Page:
1910.1200(b)(6)(viii) Cosmetics which are packaged for sale to consumers in a retail establishment, and cosmetics intended for personal consumption by employees while in the workplace;
1910.1200(b)(6)(ix) Any consumer product or hazardous substance, as those terms are defined in the Consumer Product Safety Act (15 U.S.C. 2051 et seq.) and Federal Hazardous Substances Act (15 U.S.C. 1261 et seq.) respectively, where the employer can show that it is used in the workplace for the purpose intended by the chemical manufacturer or importer of the product, and the use results in a duration and frequency of exposure which is not greater than the range of exposures that could reasonably be experienced by consumers when used for the purpose intended;
1910.1200(b)(6)(x) Nuisance particulates where the chemical manufacturer or importer can establish that they do not pose any physical or health hazard covered under this section;
1910.1200(b)(6)(xi) Ionizing and nonionizing radiation; and,
1910.1200(b)(6)(xii) Biological hazards. OHSA
(B) make the material safety data sheet available to distributors and employers, including salon owners, in English and, upon request, in other languages, including Spanish and Vietnamese.
Since there will be no universal MSDS for finished cosmetics this means that you will have to have your MSDS sheet available in whatever language is requested for your distributors or employees.
(2) DISTRIBUTORS.—Each distributor of a cosmetic or personal care product for professional use shall distribute and provide material safety data sheets described in subsection (b) in the same manner as a distributor of a chemical hazard is required to distribute and provide material safety data sheets under section 1910.1200(g) of title 29, Code of Federal Regulations, or any successor regulations. (see above)
Your distributor then must pass on your MSDS sheet to anyone they sell your product to.
(3) EMPLOYERS.—Each employer, including any operator of a salon, shall—
(A) have a material safety data sheet in the workplace for each cosmetic or personal care product for professional use that is used in the course of the employer’s business;
And the chain keeps going…
(B) make such material safety data sheet available to all employees of the employer who are exposed or use the product to the same exent and in the same manner as material safety data sheets are required to be made available under section 1910.1200(g) of title 29, Code of Federal Regulations, or any successor regulations; and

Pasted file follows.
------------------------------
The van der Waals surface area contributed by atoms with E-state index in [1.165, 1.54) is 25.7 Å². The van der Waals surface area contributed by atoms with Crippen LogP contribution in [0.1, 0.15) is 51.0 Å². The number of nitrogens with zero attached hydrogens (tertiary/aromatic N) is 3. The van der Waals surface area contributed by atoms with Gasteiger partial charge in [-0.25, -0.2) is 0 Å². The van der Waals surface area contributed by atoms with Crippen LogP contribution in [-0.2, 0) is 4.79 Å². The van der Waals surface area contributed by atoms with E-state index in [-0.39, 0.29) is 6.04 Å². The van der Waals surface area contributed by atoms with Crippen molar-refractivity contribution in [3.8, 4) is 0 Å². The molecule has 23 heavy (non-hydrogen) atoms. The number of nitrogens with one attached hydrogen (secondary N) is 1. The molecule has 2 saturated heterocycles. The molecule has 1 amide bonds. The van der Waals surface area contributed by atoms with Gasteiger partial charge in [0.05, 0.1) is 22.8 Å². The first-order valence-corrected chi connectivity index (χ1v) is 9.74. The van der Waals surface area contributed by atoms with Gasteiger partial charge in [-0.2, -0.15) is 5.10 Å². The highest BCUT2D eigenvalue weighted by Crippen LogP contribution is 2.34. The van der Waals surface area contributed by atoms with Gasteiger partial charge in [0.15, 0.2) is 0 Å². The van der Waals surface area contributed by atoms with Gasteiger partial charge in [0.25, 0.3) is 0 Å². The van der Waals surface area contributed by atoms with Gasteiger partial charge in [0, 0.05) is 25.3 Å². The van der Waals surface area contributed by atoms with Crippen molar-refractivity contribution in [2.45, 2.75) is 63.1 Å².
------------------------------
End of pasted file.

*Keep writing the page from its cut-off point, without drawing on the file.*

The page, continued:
(C) upon request, provide employees with translations of such material safety data sheet in other languages, including Spanish and Vietnamese.
(b) CONTENTS OF MATERIAL SAFETY DATA SHEET.—A material safety data sheet for a cosmetic or personal care product for professional use described in this section shall—
(1) contain the information required in a material safety data sheet under section 1910.1200(g) of title 29, Code of Federal Regulations, or any successor regulations, for each hazardous chemical, or product ingredient associated with any chemical hazard, described in subsection (a)(1)(A)(ii); and
Now we are no longer talking about the MSDS of the finished product. This means that you will need to have an MSDS document for all of the ingredients inside the finished cosmetic as well. This is completely absurd since the safety data of handling the lye that was used to make a bar is no longer necessary since the lye is transformed into soap and no longer a hazard.
(2) include the following statement: ‘‘This material safety data sheet is also available in multiple languages by contacting the manufacturer, using the contact information provided on this sheet.’’.
(c) PROFESSIONAL USE DEFINED.—In this section, the term ‘‘professional use’’ has the meaning given such term in section 611(6) of the Federal Food, Drug, and Cosmetic Act, except to the extent that such term applies to a product that is sold as a retail product in any of the establishments listed under such definition.
Honestly, I have been backwards and forwards through the Federal Food, Drug, and Cosmetic Act and cannot find section 611(6). If you find it please include a link.